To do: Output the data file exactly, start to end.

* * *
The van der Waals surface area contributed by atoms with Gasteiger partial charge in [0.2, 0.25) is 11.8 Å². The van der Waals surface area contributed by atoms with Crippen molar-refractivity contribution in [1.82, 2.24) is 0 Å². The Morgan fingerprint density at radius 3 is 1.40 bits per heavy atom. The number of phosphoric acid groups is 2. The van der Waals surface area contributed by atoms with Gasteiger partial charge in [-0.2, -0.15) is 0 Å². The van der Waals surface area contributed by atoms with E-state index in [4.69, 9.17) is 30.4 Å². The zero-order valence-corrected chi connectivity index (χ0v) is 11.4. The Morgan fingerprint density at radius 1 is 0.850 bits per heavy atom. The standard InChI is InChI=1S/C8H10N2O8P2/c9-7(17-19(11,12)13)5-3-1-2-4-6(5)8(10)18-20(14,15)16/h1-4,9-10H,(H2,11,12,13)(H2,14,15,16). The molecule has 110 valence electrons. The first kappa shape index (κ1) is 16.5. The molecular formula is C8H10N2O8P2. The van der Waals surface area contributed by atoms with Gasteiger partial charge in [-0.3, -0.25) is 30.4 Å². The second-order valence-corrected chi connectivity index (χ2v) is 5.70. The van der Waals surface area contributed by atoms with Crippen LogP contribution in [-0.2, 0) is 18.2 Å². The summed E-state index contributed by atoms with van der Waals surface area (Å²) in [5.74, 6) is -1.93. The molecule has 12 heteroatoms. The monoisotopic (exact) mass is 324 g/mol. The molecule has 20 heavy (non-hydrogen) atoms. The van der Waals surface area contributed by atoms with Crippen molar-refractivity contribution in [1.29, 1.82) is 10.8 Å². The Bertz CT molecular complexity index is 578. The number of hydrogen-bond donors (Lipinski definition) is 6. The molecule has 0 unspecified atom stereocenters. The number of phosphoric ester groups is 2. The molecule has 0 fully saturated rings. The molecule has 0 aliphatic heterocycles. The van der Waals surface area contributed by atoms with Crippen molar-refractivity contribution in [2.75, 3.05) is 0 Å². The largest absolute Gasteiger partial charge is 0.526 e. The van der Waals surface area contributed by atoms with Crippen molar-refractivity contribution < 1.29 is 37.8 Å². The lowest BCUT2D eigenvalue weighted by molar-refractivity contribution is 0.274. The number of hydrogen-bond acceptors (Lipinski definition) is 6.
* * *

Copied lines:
The van der Waals surface area contributed by atoms with Gasteiger partial charge in [0.2, 0.25) is 11.8 Å². The van der Waals surface area contributed by atoms with Crippen molar-refractivity contribution in [1.82, 2.24) is 0 Å². The Morgan fingerprint density at radius 3 is 1.40 bits per heavy atom. The number of phosphoric acid groups is 2. The van der Waals surface area contributed by atoms with Gasteiger partial charge in [-0.2, -0.15) is 0 Å². The van der Waals surface area contributed by atoms with E-state index in [4.69, 9.17) is 30.4 Å². The zero-order valence-corrected chi connectivity index (χ0v) is 11.4. The Morgan fingerprint density at radius 1 is 0.850 bits per heavy atom. The standard InChI is InChI=1S/C8H10N2O8P2/c9-7(17-19(11,12)13)5-3-1-2-4-6(5)8(10)18-20(14,15)16/h1-4,9-10H,(H2,11,12,13)(H2,14,15,16). The molecule has 110 valence electrons. The first kappa shape index (κ1) is 16.5. The molecular formula is C8H10N2O8P2. The van der Waals surface area contributed by atoms with Gasteiger partial charge in [-0.3, -0.25) is 30.4 Å². The second-order valence-corrected chi connectivity index (χ2v) is 5.70. The van der Waals surface area contributed by atoms with Crippen LogP contribution in [-0.2, 0) is 18.2 Å². The summed E-state index contributed by atoms with van der Waals surface area (Å²) in [5.74, 6) is -1.93. The molecule has 12 heteroatoms. The monoisotopic (exact) mass is 324 g/mol. The molecule has 20 heavy (non-hydrogen) atoms. The van der Waals surface area contributed by atoms with Crippen molar-refractivity contribution in [1.29, 1.82) is 10.8 Å². The Bertz CT molecular complexity index is 578. The number of hydrogen-bond donors (Lipinski definition) is 6. The molecule has 0 unspecified atom stereocenters. The number of phosphoric ester groups is 2. The molecule has 0 fully saturated rings. The molecule has 0 aliphatic heterocycles. The van der Waals surface area contributed by atoms with Crippen molar-refractivity contribution in [2.75, 3.05) is 0 Å². The largest absolute Gasteiger partial charge is 0.526 e. The van der Waals surface area contributed by atoms with Crippen molar-refractivity contribution < 1.29 is 37.8 Å². The lowest BCUT2D eigenvalue weighted by molar-refractivity contribution is 0.274. The number of hydrogen-bond acceptors (Lipinski definition) is 6.